The controversial SAFE-T Act, which will abolish cash bail requirements for persons charged with most criminal offenses (including violent criminal offenses), will face a constitutional challenge in Illinois district court on Tuesday, December 20. Sixty-two Illinois state’s attorneys, representing more than half of the counties in Illinois, have filed lawsuits against the controversial law. The lawsuits have been consolidated into one case that will be heard in Kankakee County circuit court.
Constitutional reasons to strike down the SAFE-T Act include the constitutional standing of cash bail, which the new Act purports to abolish; the priority explicitly granted by the Constitution to crime victims’ rights, which is infringed and ignored by various elements of the new law; the privacy rights of police officers, which are infringed or violated by provisions of the Act that allow anonymous complaints to be made against them; and other issues.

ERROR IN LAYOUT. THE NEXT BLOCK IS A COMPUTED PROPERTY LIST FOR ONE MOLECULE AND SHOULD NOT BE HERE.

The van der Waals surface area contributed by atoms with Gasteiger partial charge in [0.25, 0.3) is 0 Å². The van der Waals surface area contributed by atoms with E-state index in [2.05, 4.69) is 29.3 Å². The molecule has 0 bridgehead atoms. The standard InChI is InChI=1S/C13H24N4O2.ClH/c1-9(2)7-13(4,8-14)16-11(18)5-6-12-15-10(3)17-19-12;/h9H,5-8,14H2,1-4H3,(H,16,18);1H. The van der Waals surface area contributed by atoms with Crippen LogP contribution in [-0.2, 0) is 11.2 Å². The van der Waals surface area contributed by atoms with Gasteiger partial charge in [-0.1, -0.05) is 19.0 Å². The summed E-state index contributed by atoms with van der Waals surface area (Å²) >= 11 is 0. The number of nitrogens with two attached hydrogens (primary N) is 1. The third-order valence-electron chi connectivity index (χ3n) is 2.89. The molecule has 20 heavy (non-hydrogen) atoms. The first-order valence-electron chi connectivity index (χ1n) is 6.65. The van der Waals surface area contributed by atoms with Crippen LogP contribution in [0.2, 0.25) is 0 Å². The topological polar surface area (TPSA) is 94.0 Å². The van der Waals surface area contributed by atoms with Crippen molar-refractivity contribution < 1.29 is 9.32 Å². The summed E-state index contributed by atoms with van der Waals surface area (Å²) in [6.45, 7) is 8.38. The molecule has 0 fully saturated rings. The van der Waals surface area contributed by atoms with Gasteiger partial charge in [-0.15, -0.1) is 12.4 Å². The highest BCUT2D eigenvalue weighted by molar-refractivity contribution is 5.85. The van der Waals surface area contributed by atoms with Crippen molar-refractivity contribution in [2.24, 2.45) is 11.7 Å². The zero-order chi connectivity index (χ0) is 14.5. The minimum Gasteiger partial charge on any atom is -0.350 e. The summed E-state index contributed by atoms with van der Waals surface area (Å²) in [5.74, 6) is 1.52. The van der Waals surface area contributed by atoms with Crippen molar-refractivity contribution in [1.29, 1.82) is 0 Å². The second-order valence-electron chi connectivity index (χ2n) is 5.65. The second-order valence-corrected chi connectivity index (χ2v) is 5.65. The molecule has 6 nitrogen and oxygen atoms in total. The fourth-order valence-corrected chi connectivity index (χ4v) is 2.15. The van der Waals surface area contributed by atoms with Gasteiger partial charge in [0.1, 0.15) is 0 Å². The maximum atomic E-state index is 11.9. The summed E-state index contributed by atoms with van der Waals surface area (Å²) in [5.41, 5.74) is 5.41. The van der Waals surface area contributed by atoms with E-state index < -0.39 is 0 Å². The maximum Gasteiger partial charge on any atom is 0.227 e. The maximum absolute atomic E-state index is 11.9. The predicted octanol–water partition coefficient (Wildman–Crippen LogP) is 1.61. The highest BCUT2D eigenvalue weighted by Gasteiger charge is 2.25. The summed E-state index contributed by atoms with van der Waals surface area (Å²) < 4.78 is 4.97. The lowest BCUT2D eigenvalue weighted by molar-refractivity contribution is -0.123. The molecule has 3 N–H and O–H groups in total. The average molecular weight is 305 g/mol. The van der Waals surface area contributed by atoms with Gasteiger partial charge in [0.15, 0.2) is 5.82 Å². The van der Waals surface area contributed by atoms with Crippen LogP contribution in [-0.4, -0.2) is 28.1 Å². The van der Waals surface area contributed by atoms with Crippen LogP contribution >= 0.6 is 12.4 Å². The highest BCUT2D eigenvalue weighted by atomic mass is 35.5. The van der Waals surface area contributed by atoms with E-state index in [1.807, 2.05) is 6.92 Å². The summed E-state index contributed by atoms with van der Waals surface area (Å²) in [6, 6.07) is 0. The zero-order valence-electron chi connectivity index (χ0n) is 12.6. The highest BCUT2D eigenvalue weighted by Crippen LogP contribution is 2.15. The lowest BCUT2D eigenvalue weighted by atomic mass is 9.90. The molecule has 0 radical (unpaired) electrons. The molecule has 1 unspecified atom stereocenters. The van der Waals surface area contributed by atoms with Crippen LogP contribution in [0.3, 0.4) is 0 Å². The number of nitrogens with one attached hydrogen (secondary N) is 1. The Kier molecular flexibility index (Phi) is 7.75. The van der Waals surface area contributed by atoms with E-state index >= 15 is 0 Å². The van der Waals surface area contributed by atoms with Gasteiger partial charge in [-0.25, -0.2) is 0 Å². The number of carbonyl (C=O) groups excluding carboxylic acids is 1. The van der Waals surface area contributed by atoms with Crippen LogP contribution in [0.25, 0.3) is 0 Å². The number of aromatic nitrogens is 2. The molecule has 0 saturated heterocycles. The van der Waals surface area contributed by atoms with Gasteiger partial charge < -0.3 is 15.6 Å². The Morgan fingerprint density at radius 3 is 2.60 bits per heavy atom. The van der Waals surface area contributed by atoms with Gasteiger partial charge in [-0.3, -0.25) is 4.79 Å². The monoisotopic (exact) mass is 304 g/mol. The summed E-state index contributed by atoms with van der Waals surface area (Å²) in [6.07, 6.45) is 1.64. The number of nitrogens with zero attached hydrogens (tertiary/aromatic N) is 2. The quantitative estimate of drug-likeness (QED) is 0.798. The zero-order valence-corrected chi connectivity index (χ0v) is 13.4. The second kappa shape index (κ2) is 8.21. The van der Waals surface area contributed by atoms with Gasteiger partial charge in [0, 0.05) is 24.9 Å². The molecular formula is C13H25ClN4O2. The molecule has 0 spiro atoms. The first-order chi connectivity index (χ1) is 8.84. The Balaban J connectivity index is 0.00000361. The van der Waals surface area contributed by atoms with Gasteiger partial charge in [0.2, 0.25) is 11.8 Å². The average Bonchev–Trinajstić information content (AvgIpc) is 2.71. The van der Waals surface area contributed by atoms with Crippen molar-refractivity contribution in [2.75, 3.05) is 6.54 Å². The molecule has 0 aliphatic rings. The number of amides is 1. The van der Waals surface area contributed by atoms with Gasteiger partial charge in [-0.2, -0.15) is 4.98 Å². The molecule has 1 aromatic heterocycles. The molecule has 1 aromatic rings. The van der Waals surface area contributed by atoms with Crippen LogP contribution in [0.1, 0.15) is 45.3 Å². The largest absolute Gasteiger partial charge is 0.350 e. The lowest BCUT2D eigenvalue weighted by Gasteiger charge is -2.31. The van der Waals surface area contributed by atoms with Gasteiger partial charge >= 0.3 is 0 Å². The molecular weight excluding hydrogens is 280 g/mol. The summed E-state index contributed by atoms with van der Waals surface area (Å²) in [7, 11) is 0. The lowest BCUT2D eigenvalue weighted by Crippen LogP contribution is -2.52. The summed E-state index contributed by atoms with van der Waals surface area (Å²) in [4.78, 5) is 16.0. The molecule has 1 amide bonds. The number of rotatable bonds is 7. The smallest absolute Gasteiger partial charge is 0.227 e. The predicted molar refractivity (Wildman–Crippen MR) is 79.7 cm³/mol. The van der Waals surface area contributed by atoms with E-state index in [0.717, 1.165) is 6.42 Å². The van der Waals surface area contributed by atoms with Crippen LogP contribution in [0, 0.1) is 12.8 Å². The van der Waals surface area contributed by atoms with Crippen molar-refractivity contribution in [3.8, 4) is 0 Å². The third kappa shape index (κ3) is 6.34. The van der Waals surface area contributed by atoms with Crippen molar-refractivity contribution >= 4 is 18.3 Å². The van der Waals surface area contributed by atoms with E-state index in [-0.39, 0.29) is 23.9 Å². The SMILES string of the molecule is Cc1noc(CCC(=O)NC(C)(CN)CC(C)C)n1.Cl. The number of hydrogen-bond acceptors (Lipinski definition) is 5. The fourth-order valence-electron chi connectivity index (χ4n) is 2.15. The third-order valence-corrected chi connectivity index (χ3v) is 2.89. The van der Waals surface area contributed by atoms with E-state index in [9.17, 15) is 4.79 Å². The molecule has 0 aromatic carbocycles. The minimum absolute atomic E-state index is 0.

The date to hear this case, originally December 7, was moved back by thirteen days as a result of amendments to the SAFE-T Act passed by General Assembly Democrats in the post-Thanksgiving “veto session.” The amendments were included in House Bill 1095, passed in the House on Thursday, December 1 with no House Republican votes. Governor Pritzker signed the SAFE-T Act trailer bill into law on December 6. Both sides have the right to amend their briefs to reflect the provisions of the amended law. A ruling is expected on Wednesday, December 28. The new law is scheduled to go into effect on January 1, 2023.